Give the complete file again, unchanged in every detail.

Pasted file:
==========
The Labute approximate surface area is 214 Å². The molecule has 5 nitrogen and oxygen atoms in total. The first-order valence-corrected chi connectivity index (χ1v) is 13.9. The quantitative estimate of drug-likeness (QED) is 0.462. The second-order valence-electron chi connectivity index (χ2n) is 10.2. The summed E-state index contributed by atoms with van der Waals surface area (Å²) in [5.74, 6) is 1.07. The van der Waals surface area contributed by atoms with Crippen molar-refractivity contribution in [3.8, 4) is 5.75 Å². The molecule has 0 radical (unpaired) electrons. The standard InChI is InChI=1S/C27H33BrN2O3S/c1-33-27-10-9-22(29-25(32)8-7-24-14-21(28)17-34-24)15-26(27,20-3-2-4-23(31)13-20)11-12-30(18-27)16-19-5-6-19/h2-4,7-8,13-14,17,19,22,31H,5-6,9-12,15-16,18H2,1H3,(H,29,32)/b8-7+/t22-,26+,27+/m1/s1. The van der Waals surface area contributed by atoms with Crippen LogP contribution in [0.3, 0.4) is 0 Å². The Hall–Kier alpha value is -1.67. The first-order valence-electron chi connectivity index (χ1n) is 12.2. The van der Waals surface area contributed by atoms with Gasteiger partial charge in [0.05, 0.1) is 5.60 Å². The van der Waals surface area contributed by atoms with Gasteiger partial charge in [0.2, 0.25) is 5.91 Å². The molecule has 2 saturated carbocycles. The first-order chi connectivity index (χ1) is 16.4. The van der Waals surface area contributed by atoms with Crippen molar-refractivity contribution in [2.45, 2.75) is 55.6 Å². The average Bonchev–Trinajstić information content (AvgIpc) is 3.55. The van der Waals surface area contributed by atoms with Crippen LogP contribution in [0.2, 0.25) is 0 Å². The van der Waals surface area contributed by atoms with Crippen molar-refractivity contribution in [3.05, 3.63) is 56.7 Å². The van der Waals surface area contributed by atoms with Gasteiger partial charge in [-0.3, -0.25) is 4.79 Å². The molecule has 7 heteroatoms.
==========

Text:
The Labute approximate surface area is 214 Å². The molecule has 5 nitrogen and oxygen atoms in total. The first-order valence-corrected chi connectivity index (χ1v) is 13.9. The quantitative estimate of drug-likeness (QED) is 0.462. The second-order valence-electron chi connectivity index (χ2n) is 10.2. The summed E-state index contributed by atoms with van der Waals surface area (Å²) in [5.74, 6) is 1.07. The van der Waals surface area contributed by atoms with Crippen molar-refractivity contribution in [3.8, 4) is 5.75 Å². The molecule has 0 radical (unpaired) electrons. The standard InChI is InChI=1S/C27H33BrN2O3S/c1-33-27-10-9-22(29-25(32)8-7-24-14-21(28)17-34-24)15-26(27,20-3-2-4-23(31)13-20)11-12-30(18-27)16-19-5-6-19/h2-4,7-8,13-14,17,19,22,31H,5-6,9-12,15-16,18H2,1H3,(H,29,32)/b8-7+/t22-,26+,27+/m1/s1. The van der Waals surface area contributed by atoms with Crippen LogP contribution in [0.3, 0.4) is 0 Å². The Hall–Kier alpha value is -1.67. The first-order valence-electron chi connectivity index (χ1n) is 12.2. The van der Waals surface area contributed by atoms with Gasteiger partial charge in [0.05, 0.1) is 5.60 Å². The van der Waals surface area contributed by atoms with Gasteiger partial charge in [0.2, 0.25) is 5.91 Å². The molecule has 2 saturated carbocycles. The first-order chi connectivity index (χ1) is 16.4. The van der Waals surface area contributed by atoms with Crippen molar-refractivity contribution in [2.45, 2.75) is 55.6 Å². The average Bonchev–Trinajstić information content (AvgIpc) is 3.55. The van der Waals surface area contributed by atoms with Crippen LogP contribution in [0.2, 0.25) is 0 Å². The van der Waals surface area contributed by atoms with Crippen molar-refractivity contribution in [3.05, 3.63) is 56.7 Å². The van der Waals surface area contributed by atoms with Gasteiger partial charge in [-0.3, -0.25) is 4.79 Å². The molecule has 7 heteroatoms.